An aquatic pesticide that has pitted shellfish growers against environmentalists has been ruled “too risky” for Washington’s waters, the state Department of Ecology said Thursday.
The neonicotinoid pesticide imidacloprid has been linked to several environmental concerns, including that it can hurt fish and birds by killing their food sources.
In 2017, shellfish growers in Willapa Bay (the bay formed by Washington’s Long Beach peninsula) and Grays Harbor asked the state for a permit to spray the pesticide on oyster and clam beds to control native burrowing shrimp.
The Ecology Department put the permit on hold in April 2018 while it reviewed public input and scientific data. The permit now has been denied.
“Mounting scientific evidence confirms the harm from this neonicotinoid pesticide poses too great a risk to Washington’s environment,” the agency said in a statement.
The decision can be appealed to the Washington State Pollution Control Hearings Board.
The Willapa-Grays Harbor Oyster Growers Association has been vocal in its support of using imidacloprid. Its associated website, “Protect Willapa Bay,” notes the two bodies of water produce 25 percent of the nation’s oysters.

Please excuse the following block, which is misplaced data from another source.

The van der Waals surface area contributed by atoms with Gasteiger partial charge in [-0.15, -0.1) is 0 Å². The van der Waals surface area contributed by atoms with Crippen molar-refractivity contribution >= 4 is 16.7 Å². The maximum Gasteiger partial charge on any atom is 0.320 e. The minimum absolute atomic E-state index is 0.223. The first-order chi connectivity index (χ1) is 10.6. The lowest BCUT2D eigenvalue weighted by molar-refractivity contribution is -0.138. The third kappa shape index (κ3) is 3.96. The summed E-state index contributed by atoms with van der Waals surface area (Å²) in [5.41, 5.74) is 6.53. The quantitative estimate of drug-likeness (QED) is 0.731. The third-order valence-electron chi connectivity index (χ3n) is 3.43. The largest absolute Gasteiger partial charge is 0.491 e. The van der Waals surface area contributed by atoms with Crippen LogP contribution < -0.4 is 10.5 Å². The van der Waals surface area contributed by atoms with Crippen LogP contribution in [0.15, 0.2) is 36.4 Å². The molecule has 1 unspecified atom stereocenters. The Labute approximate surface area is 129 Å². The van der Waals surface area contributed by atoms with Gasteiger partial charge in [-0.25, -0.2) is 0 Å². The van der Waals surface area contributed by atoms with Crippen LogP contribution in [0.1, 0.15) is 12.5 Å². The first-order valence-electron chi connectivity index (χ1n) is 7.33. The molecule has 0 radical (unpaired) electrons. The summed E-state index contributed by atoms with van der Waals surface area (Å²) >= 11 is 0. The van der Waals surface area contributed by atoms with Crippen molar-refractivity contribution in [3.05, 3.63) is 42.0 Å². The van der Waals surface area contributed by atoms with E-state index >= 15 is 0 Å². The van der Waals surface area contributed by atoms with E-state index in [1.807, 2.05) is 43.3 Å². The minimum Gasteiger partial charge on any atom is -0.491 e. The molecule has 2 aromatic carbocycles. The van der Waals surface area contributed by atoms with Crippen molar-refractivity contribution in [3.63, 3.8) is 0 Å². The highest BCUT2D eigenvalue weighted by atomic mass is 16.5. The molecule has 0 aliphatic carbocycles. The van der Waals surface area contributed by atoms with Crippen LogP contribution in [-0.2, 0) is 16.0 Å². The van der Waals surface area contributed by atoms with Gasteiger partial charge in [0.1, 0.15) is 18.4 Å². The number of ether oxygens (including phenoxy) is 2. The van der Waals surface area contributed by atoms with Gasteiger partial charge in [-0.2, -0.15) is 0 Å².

Oysters grow in water on top of the sediment that lines the bottoms of bays. Unlike clams, they die if they sink into the sediment.
Burrowing shrimp, also called ghost shrimp, can destroy the firmness of the mud, causing oysters to sink to their deaths. The shrimp are not considered edible.
The state received more than 3,000 public comments regarding the use of the pesticide. It reviewed more than a dozen new scientific studies pointing to negative environmental impacts of neonicotinoids.
The Ecology Department said governments from Canada to Europe plan to phase out agricultural and most other uses of imidacloprid over the next five years.
The agency estimated five acres of tideland are affected by each acre treated with imidacloprid and can persist for months.
The pesticide can affect worms, crustaceans — including a high mortality rate for Dungeness crabs, the Ecology Department said.